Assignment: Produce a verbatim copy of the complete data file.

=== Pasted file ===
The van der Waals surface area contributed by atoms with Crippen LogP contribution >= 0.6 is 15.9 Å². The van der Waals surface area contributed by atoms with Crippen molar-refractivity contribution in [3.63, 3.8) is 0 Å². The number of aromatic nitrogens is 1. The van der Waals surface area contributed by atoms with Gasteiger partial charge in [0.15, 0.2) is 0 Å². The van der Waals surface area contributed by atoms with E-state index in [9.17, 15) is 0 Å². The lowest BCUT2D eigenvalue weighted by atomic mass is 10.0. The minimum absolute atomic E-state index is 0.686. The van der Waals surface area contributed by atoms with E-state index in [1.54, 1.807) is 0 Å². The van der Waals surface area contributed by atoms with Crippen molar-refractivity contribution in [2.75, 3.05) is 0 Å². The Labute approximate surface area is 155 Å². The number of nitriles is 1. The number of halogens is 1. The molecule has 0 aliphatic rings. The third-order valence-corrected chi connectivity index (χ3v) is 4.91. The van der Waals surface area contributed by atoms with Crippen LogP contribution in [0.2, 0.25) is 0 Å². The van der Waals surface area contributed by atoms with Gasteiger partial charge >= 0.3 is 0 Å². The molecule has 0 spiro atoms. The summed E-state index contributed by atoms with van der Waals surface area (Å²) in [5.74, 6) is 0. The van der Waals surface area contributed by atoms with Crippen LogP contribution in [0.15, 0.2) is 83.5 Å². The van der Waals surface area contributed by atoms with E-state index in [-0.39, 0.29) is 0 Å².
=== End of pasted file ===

The van der Waals surface area contributed by atoms with Crippen LogP contribution >= 0.6 is 15.9 Å². The van der Waals surface area contributed by atoms with Crippen molar-refractivity contribution in [3.63, 3.8) is 0 Å². The number of aromatic nitrogens is 1. The van der Waals surface area contributed by atoms with Gasteiger partial charge in [0.15, 0.2) is 0 Å². The van der Waals surface area contributed by atoms with E-state index in [9.17, 15) is 0 Å². The lowest BCUT2D eigenvalue weighted by atomic mass is 10.0. The minimum absolute atomic E-state index is 0.686. The van der Waals surface area contributed by atoms with E-state index in [1.54, 1.807) is 0 Å². The van der Waals surface area contributed by atoms with Crippen molar-refractivity contribution in [2.75, 3.05) is 0 Å². The Labute approximate surface area is 155 Å². The number of nitriles is 1. The number of halogens is 1. The molecule has 0 aliphatic rings. The third-order valence-corrected chi connectivity index (χ3v) is 4.91. The van der Waals surface area contributed by atoms with Crippen LogP contribution in [0.2, 0.25) is 0 Å². The van der Waals surface area contributed by atoms with Gasteiger partial charge >= 0.3 is 0 Å². The molecule has 0 spiro atoms. The summed E-state index contributed by atoms with van der Waals surface area (Å²) in [5.74, 6) is 0. The van der Waals surface area contributed by atoms with Crippen LogP contribution in [0.15, 0.2) is 83.5 Å². The van der Waals surface area contributed by atoms with E-state index in [-0.39, 0.29) is 0 Å².